15 Senate seats during Eisenhower's 6th year, 4 Senate seats during Nixon's (Ford's) 6th year,  and 5 seats in the 2006 sweep Dem's made during GW's 6th year.  The only outlier was the wildly popular Bill Clinton who missed the bullet in 1998 during the insane tail end of the Reagan revolution where there was a stand still.  The Republicans overplayed their hand that year with the Monica nonsense and the public wasn't having it, that being the only exception.

Why bother voting?  The Dems are going to hold/pick up seats depending on turnout House and Senate.  Let's just try and minimize the historical pattern, this isn't going to be a fun November 4th.  But watching the run of the mill Republicans/Tea Party crowd deflate over the fact that they literally "can't" repeal the reforms Obama and the Democrats passed, well that's going to be something delightful to watch:

“It would take 60 votes in the Senate. No one thinks we’re going to have 60 Republicans, and it would take a presidential signature,” McConnell said. “I’d like to put the Senate Democrats in the position of voting on the most unpopular parts of this law and see if we can put it on the president’s desk.”

The Germans have a word for what were about to watch become of the Republican Party... Schadenfreude...  Their upcoming Civil War will draw battle lines between the purists and corporatists and we'll get to watch as they run to the far right pushing government shutdowns prompting filibusters from Senate Democrats, and veto threats from the President all while trying to persuade a left leaning country they're not completely looney tunes and fit to govern:

"Senate Minority Leader Mitch McConnell says Republicans won’t be able to repeal Obamacare anytime soon.

Sen. Mitch McConnell has already mapped out a confrontational budget strategy with no end game: Jam spending bills, which are necessary for funding the government, with a bunch of right-wing riders unpalatable to President Obama. What if Obama vetoes your bills, POLITICO recently asked him? “Yeah, he could,” shrugged McConnell. He skirts what would happen next: the proverbial hot potato would get tossed back to him and Boehner, and the simmering GOP civil war between the cautious and the revolutionary would be on full boil.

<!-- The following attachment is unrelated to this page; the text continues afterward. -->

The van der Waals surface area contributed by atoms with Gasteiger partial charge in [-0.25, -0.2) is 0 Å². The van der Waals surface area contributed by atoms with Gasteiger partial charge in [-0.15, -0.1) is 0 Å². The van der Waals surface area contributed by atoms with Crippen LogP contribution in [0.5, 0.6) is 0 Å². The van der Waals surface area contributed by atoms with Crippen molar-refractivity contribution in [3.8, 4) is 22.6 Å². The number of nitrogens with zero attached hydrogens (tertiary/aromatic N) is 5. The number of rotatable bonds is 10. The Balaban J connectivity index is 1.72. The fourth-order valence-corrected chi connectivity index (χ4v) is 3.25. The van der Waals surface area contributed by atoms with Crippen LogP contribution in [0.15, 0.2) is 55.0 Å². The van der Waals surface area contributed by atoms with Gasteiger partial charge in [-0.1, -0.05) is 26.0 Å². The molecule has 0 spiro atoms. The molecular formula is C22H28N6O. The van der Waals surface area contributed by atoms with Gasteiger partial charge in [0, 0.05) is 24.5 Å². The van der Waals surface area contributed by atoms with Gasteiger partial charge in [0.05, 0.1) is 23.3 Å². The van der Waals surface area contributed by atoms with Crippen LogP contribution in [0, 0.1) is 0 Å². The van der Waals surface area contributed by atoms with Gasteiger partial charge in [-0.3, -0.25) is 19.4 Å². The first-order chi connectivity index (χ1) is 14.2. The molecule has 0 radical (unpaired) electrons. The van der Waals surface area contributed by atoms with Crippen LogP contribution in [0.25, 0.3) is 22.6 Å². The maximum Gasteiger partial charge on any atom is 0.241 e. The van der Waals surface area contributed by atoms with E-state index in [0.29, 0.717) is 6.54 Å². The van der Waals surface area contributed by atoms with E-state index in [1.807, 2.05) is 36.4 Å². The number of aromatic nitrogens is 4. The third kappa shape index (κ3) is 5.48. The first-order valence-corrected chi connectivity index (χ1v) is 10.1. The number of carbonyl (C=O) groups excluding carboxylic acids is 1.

The inconvenient truth for the Republican Party is that it’s not ready for prime time, yet it’s on the verge of fully sharing with the president the responsibility of running the country."

When they fail to repeal the big ticket items we'll return to the culture wars, and debates about marriage, abortion and "religious liberty" are going to start all over again, they won't be able to help themselves.  We're playing chess, not checkers.  We'll be back on line full steam ahead in 2016 with a united Democratic Party.  We're far more united than the Republicans are, Christie's and Paul's circular firing squad is a perfect example:

"Well, that was a splendid little war.

Over the past week, New Jersey Gov. Chris Christie and Kentucky Sen. Rand Paul took the GOP’s intraparty bickering to a new level, openly savaging each other on issues of national security, privacy and government spending. When Christie wasn’t challenging Paul to explain himself to the families of Sept. 11 victims, Paul was accusing Christie of demanding federal handouts for hurricane relief and, in an obvious double entendre, labeling the Garden Stater the “king of bacon.”

Keep your heads up, just remember what Gust said in Charlie Wilson's War about the 'Zen Master'!

Friday, October 3, 2014

Elizabeth Jensen is Coming to Your House to Steal Your Coal and Children (with Obummer!)

Lock your doors people in the KY 6th, put some pants on and hide grandma.  Because Elizabeth Jensen (donate money to her here) is personally coming to your door to steal your coal, coal mining jobs and your children while partying her ass off with Barack Hussein Obama.

Super informative mailers are coming your way to warn you of the black menace that's upon us! 


Pay zero attention that the 6th congressional district has "zero" coal mines in it... 


Cheap, abundant natural gas has killed the coal industry, that's a fact.  Let's dig at the mailer's "facts"/citations:

The Republican Party of Kentucky (RPK) has cited, CNS News "The Right News, Right Now",  Town Hall - " is the leading source for conservative news and political commentary and analysis." and The Heritage Foundation who stated goal is to "formulate and promote conservative public policies based on the principles of free enterprise, limited government, individual freedom, traditional American values, and a strong national defense"

Someone should call the Kentucky Republican Party Chairman Steve Robinson and tell him to fire their mailing director for wasting mailers on an urban Millennial who thinks Barr, (a man who once said George W. Bush was going to be known as one of the greatest presidents) is a huge helping hand to the criminality that occurs on Wall Street.

Then again, $1 spend on the wrong person is a dollar not spend on the right person.

Hopefully Wall Street's congressman gets the boot very soon, if we're lucky his friends on Wall Street too.  I mean, it's not like they're living large while the rest of us are begging for scraps with record debt levels, right?

Monday, September 8, 2014

Senate (advances) to overturn Citizen United 79-18

Let's hope this works...